Waving the flag on July 1

Gerry Phelan
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It’s that weird long weekend again, the one of mixed emotions.

On July 1st we remember the courage of our war dead, especially those from that most famous of battles at Beaumont Hamel in France. The other part of the day is dedicated to showing our appreciation and affection for this place we call home, Canada.

It is not always easy loving this country. Simply put, we don’t always feel part of it. All the oil wealth in the world can’t buy us the political clout that would be necessary to really make a difference. Geography and population rule it out. Newfoundland and Labrador is simply too small, so we make waves in other ways.

On occasion we shake our fists from Confederation Hill. Some premiers have taken to nationwide speaking tours to plead our case on issues ranging from Churchill Falls to the fishery to the Constitution. More often than not, our federal and provincial politicians have had to shout to be heard, or come up with novel ways of bringing our plight to the attention of the country.

We’ve taken down flags, worn black armbands and declared days of mourning, all to make various points. We’ve objected to being called Newfies and preached to the unconverted about what a truly magical place this is through our award-winning tourism ads. And we’ve made progress.

A recent visit to Toronto put me in the company of some influential news managers, many of them now seeing Newfoundland and Labrador through different glasses. They were quick to point out the irony from a few decades ago when we were the poor cousin, to today’s booming economy, healthy workforce, and unbridled determination. I heard countless references to the fond memories of their last visit here, and not once a murmur, a hint, a whisper even, of a Newfie joke.

Former premier Danny Williams told me years ago how he wanted people from this province to feel good about themselves, to walk tall on the streets of this country. We are doing that, despite the seemingly endless onslaught of federal cutbacks, facility closures and job reductions by the Harper crowd.

In May, when VOCM posed the question of whether the province and local MPs should boycott Canada Day this year as a protest to all the federal cuts by the Harper government, 66 per cent of respondents said yes. I am of a different mindset.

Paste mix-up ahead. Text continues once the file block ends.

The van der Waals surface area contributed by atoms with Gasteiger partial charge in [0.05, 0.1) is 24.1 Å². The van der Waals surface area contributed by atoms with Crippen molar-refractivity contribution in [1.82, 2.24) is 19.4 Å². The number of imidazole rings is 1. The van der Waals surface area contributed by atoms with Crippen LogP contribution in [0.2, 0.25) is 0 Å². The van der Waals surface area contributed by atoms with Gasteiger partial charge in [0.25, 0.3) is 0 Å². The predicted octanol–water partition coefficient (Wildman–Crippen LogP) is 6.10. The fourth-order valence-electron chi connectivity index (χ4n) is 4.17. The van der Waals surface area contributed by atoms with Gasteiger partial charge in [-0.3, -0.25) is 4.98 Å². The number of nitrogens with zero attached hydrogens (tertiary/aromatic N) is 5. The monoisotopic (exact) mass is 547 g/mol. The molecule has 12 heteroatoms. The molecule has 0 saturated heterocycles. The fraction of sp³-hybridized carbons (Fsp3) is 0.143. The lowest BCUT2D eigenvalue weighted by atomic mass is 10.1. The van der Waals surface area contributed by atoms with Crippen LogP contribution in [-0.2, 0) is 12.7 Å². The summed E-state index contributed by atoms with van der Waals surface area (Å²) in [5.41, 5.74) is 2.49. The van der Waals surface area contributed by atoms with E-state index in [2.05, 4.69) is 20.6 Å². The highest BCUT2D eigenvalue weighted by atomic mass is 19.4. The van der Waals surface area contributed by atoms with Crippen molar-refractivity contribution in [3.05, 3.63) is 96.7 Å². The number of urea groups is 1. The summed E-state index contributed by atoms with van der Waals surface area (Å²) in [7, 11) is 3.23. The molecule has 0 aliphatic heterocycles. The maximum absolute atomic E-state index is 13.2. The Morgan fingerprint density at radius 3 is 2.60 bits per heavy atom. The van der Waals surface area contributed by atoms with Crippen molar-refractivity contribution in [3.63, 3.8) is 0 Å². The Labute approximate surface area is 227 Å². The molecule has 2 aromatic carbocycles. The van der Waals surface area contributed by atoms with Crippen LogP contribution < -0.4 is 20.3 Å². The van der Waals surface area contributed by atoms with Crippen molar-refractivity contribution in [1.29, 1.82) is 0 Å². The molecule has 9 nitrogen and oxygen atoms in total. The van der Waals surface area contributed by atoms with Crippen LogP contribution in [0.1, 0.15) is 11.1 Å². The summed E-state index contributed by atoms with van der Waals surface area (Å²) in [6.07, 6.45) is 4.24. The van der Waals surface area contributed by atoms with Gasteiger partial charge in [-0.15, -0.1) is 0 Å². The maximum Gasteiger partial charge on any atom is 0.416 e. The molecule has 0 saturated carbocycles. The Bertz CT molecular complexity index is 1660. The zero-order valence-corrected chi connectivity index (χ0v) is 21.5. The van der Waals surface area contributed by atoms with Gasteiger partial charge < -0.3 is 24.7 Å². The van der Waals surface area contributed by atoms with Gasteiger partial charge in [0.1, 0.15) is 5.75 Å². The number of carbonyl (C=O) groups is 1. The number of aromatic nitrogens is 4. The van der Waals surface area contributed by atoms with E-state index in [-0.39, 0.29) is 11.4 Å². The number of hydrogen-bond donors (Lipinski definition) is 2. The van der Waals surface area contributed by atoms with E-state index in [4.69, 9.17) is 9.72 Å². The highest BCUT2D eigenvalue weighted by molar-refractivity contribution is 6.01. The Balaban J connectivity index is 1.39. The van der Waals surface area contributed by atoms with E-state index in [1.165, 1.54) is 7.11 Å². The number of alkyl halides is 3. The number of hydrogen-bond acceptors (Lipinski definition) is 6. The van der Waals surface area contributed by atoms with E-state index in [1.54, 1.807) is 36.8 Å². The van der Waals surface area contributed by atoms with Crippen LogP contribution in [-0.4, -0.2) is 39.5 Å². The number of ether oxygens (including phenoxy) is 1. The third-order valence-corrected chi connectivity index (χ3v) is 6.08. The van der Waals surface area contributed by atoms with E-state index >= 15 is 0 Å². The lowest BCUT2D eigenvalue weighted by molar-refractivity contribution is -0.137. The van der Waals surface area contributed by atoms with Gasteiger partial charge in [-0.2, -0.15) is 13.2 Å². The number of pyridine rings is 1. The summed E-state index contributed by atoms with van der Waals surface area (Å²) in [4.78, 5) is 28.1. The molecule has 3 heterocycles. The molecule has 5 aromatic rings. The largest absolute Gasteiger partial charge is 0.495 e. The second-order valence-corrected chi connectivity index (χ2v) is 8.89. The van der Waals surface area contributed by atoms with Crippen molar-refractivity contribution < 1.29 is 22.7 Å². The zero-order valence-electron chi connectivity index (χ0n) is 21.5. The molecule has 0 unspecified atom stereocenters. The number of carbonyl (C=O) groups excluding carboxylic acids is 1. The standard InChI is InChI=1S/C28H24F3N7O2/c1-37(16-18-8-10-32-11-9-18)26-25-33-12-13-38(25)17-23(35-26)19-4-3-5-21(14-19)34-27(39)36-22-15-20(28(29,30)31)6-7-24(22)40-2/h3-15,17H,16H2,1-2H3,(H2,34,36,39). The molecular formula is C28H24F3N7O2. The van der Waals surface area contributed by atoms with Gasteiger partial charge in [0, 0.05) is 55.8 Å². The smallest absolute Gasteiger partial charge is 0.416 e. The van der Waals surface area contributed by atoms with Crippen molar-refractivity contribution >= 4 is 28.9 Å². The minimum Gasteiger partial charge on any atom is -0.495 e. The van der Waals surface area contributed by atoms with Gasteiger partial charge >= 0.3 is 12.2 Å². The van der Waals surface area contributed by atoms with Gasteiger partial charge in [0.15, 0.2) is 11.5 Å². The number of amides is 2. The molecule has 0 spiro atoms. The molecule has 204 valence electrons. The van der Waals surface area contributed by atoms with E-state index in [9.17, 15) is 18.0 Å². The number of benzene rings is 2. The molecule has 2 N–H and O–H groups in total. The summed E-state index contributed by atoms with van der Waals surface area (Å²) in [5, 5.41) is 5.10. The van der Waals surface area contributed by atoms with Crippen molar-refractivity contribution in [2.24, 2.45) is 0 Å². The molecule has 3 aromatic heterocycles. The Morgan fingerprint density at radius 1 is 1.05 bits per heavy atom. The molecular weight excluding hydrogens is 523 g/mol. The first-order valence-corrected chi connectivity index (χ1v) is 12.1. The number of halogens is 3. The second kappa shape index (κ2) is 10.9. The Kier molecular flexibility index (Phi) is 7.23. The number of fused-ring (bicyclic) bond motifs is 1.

I think this year I’ll wrap my until-now unused Maple Leaf flag around my home, not out of spite, but because I am proud of how far we’ve come and what we have given to this country. People in other parts of Canada are watching us take our rightful place, through determination, hard work and integrity. It’s you and me doing that, whether by saving a paper mill, fighting for a piece of offshore-related work, or accepting the challenges and decisions that have to be made for our fishery.

This province has much to be thankful for, more of it earned than handed to us. And come to think of it, those brave souls who died overseas almost a century ago would likely be proud. They were not the only ones, but the Royal Newfoundland Regiment helped lay the foundation upon which we have built what we have.

I recall the words I broadcast on July 1st, 2006, from Beaumont Hamel:

“Ninety years after the battle in this historic field, and there’s an amazing sound. The birds are singing, the bees are buzzing, and yet noises that really are not here ring in my ears. Shells exploding, orders shouted, men screaming, people dying. Today, as I walk through these fields, I can feel it. If only the trees, the grass, if only the ground in this sacred place could tell the tale of that day, perhaps we’d have a better appreciation. But having been here, having seen first hand, I feel now I know why — why we remember.”

On Sunday, we’ll do just that.

And Canada — you’re welcome!

Gerry Phelan is a journalist and former broadcaster. He can be reached at gerryp@bellaliant.net

Geographic location: Canada, Newfoundland and Labrador, France Toronto Maple Leaf

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Recent comments

  • John Shortiss
    June 30, 2012 - 12:09